With Pulitzer Prize winners Nicholas D. Kristof and Sheryl WuDunn as our guides, we undertake a journey through Africa and Asia to meet an extraordinary array of women struggling under profoundly dire circumstances: a Cambodian teenager sold into sex slavery; an Ethiopian woman left for dead after a difficult birth; an Afghan wife beaten ruthlessly by her husband and mother-in-law. But we meet, as well, those who have triumphed — a formerly illiterate fistula patient who became a surgeon in Addis Ababa; an Indian woman who saved herself and her children from prostitution — and those who make it their work to provide hope and help to other women: the victim of gang rape who galvanized the international community and created schools in rural Pakistan; the former Peace Corps volunteer who founded an organization that educates and campaigns for women's rights in Senegal. Through their stories, Kristof and WuDunn help us see that the key to progress lies in unleashing women's potential — and they make clear how each of us can help make that happen.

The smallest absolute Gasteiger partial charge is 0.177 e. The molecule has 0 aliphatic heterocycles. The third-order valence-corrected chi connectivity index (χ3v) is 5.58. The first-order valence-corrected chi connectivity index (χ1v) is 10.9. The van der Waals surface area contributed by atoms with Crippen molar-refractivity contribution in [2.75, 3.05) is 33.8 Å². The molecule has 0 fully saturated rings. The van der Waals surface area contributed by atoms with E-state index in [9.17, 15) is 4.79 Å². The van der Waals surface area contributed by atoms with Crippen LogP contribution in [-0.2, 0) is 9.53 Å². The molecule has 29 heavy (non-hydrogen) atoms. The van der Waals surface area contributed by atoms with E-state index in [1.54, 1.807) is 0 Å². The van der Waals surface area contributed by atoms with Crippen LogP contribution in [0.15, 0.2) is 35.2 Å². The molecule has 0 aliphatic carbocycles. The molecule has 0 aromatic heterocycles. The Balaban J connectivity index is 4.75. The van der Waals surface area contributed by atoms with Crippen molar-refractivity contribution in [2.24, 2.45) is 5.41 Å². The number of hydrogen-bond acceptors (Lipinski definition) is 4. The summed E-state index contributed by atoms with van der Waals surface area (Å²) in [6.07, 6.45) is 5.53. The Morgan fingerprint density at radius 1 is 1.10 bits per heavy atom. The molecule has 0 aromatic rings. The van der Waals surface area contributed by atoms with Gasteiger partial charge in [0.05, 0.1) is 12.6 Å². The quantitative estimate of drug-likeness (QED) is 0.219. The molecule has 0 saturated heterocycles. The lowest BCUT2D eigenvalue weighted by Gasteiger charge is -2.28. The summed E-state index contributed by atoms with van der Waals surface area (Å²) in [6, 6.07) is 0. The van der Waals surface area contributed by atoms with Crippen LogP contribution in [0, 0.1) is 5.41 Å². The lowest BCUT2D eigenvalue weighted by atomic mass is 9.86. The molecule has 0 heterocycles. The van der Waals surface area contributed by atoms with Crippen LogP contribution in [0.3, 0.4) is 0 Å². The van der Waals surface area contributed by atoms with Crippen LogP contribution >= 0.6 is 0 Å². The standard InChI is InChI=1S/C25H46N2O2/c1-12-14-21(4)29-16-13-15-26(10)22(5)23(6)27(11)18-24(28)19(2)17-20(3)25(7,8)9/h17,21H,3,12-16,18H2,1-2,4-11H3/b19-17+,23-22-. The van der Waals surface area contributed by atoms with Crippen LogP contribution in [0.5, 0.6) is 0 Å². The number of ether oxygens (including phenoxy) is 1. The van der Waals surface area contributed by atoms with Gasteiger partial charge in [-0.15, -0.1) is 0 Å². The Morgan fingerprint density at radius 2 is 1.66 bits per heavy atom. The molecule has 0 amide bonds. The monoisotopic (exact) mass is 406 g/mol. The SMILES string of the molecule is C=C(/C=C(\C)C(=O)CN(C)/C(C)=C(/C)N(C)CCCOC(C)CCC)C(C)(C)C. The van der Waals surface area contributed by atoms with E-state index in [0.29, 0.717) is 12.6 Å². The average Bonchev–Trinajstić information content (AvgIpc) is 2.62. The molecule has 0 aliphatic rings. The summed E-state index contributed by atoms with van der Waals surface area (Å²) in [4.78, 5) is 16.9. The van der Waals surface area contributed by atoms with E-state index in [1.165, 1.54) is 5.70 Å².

Fiercely moral, pragmatic, and inspirational, Half the Sky is essential reading for every global citizen.
Two Pulitzer Prize winners issue a call to arms against our era's most pervasive human rights violation: the oppression of women in the developing world.
An exciting new voice offers a fresh portrait of Africans thriving in the face of adversity, showing the way forward for development on the continent and beyond.